And as to the television versus refrigerator phenomena, I have lived in both Mexico and Indonesia, in areas with regular power outages. In both cases, with the families with whom I lived, the TV was on in all waking hours, regardless of whether it was being watched and when there were outages, the emergency power would usually be used to keep the TV on rather than the fridge. The constantly-on TV is a phenomena, I've often encountered in developing countries and I've heard several explanations — it's a emblem of wealth or modernity, or that leaving it on and loud was important so that one could share the utility with neighbors and guests.

Also, if the power goes out, you can turn the tv back on in a few days without losing anything. The same isn't true of the fridge.

Not surprising. Go to any Latin American poverty-stricken town. You lose count of all of the mud huts that have stereo systems and TVs.

In one place I visited, the government had recently announced that they were going to install electricity, and they were in the process of doing so. People bought TVs before they bought light bulbs.

Goooo stereotypes!

I think that Mexico is approaching the point where emigration to the USA will dramatically slow. It did not take Italy reaching a similar level of income to the USA to slow Italian emigration to the USA. I expect that Mexicans will behave in a similar way.

BTW Mexico has a 2 tiered healthcare system.

"Public health care delivery, on the other hand, is accomplished via an elaborate provisioning and delivery system put in place by the Mexican Federal Government."

Since most people seem to, at least in theory, prefer government provision of service like health care (though not me, as I hate to deal with Gov.) just a little improvement could dramatically slow emigration and maybe even get some to go in the other direction.

That would be true if they let Yankees drill for oil there, but their incompetent state owned oil company can't find ugly at a feminist book signing. Half of the Gulf of Mexico is in Mexican water yet while the entire U.S. half is filled with drilling rigs -- or was until Obama put a stop to that --- the Mexican half isn't explored any further than knee deep. That is of course because they are still a revolutionary government who believe Mexican oil belongs to the Mexicans and therefore they keep it all safely hidden in the ground.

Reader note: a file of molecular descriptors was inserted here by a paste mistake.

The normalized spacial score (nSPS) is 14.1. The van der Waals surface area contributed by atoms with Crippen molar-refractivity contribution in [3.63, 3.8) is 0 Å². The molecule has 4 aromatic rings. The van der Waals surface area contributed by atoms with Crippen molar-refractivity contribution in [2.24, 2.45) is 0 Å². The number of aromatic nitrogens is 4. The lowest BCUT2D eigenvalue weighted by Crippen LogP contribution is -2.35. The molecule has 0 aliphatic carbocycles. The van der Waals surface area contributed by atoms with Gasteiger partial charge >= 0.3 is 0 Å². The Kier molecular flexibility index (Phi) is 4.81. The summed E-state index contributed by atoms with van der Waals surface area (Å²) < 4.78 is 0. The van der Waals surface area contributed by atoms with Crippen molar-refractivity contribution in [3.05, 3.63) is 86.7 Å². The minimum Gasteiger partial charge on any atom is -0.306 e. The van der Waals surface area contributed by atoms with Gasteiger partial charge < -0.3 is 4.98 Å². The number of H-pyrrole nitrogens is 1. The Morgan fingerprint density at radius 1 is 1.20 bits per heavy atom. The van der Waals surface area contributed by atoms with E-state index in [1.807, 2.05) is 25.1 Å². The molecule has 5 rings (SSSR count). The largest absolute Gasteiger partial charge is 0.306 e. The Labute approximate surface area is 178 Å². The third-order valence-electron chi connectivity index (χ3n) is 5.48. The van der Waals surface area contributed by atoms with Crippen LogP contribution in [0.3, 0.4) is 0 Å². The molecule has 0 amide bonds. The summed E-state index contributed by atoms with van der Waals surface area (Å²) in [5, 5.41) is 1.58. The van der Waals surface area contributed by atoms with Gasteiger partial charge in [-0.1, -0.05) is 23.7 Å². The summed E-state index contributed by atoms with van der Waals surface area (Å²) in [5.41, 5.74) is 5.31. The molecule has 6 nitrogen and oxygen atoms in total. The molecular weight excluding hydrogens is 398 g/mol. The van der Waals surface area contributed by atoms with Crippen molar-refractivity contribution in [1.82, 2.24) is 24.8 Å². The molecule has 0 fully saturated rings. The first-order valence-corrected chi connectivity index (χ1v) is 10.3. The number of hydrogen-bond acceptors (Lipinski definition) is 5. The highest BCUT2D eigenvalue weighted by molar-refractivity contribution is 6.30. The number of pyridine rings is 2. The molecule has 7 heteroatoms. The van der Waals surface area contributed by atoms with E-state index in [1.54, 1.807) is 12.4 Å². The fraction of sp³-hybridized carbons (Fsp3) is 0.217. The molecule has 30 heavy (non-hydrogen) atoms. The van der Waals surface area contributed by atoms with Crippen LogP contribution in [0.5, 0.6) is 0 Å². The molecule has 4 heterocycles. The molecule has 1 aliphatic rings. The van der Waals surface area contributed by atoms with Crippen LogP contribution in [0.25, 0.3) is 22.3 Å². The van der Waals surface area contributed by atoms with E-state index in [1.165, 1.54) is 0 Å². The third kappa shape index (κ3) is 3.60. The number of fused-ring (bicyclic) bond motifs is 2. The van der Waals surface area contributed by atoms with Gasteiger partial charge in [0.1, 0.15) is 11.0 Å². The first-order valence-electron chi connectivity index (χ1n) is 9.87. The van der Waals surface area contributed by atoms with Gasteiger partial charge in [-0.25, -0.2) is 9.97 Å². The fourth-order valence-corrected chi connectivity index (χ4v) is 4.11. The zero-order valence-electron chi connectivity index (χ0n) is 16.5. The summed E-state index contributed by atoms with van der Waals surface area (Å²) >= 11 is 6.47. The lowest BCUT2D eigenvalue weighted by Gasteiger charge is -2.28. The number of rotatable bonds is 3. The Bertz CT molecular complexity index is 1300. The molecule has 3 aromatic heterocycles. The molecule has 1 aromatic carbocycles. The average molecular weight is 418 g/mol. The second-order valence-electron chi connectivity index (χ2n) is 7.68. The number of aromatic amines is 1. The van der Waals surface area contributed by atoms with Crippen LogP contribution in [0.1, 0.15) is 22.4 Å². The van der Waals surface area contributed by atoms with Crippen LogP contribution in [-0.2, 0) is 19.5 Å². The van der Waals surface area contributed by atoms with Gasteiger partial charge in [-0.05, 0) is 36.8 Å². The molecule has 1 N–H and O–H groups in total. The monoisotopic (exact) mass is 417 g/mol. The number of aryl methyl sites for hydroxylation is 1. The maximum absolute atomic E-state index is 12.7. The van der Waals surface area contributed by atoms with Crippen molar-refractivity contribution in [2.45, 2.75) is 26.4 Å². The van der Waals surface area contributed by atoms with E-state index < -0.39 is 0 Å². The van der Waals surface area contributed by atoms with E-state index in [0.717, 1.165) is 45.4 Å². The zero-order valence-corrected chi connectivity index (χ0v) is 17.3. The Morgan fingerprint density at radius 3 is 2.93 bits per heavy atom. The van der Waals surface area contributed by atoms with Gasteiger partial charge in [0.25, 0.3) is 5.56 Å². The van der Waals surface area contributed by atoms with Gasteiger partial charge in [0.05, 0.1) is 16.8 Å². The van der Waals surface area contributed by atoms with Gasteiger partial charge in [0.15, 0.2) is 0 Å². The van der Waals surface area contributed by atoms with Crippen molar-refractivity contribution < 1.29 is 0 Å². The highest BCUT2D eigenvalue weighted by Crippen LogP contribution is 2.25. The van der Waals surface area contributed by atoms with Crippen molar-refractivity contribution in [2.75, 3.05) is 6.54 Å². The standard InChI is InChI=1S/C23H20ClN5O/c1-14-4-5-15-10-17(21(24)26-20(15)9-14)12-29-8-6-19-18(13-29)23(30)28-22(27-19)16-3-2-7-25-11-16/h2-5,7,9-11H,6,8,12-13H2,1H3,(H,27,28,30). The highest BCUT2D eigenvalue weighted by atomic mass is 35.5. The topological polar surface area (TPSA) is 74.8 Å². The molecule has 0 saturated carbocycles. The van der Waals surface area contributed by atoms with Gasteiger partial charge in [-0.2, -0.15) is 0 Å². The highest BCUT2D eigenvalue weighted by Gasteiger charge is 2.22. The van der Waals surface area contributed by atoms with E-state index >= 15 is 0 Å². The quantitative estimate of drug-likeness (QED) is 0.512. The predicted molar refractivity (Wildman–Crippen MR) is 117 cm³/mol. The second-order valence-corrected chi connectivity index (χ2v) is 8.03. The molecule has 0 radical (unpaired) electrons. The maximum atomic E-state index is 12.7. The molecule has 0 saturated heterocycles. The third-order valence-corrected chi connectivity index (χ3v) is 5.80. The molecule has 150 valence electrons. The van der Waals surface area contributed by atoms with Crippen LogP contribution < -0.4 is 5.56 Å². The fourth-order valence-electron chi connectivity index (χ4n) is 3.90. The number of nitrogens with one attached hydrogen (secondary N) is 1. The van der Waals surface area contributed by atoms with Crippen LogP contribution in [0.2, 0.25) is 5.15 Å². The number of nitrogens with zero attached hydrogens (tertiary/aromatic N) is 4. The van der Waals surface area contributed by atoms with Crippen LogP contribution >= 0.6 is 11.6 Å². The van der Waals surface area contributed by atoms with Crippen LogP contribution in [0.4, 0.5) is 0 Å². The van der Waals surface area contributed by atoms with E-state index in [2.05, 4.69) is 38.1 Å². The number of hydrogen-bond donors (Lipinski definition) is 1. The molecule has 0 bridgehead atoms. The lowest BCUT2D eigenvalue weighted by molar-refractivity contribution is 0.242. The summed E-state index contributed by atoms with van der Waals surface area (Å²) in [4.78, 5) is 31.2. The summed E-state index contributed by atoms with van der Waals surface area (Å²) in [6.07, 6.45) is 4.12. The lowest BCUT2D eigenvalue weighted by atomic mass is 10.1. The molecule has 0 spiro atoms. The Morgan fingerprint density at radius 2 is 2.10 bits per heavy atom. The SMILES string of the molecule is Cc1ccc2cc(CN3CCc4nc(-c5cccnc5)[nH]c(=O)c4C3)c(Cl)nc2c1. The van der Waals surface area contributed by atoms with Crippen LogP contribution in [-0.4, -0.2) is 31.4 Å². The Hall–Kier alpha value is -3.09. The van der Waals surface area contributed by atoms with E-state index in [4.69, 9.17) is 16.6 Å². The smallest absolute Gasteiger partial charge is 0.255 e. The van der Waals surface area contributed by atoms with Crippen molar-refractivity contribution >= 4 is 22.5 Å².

Their protectionist, statist government is backwards and corrupt -- and stupid enough to have been talked into the War on Drugs by the USA. It's almost as if Steve Sailer were running things down there.

But he isn't, so you'll just have to accept that the Iberians are corrupt and the Meso-Americans are dull and cowed.

Why is Chile so non-corrupt compared to all their neighbors? Do they have different genetics -- or do they merely have better institutions? They look the same as their corrupt neighbors in Argentina so I'm guessing it's institutions not Human Biodiversity that makes the difference.

Also, Colombia and Venezuela are like twins separated at birth, yet one country is lazy and corrupt and the other isn't. Why?

"hy is Chile so non-corrupt compared to all their neighbors? Do they have different genetics..."

More German, Italian and Adriatic. Not the be-all and end-all, but probably enough to make a difference. We could try an experiment: move large numbers of Mexicans to LA and see what they do with the place.

"Also, Colombia and Venezuela are like twins separated at birth, yet one country is lazy and corrupt and the other isn’t."

Alvaro Uribe and Hugo Chavez. It's just uncanny. Like twins separated at birth.

mmmm, you can take a bath without a that really difficult to understand? Showers only work when there is a pipeline filled with water under pressure and/or plastic reservoirs in every home roof. what if you live far away from public services, you can dig a well and clean yourself with that water, but having a pump and electricity (solar power) is way more expensive than a TV working with a car battery.

"Alvaro Uribe and Hugo Chavez. It’s just uncanny. Like twins separated at birth."

So you are blaming the politics not the genetics of the population. I agree.

Your claim that Chileans are more European than Argentinians is something to behold.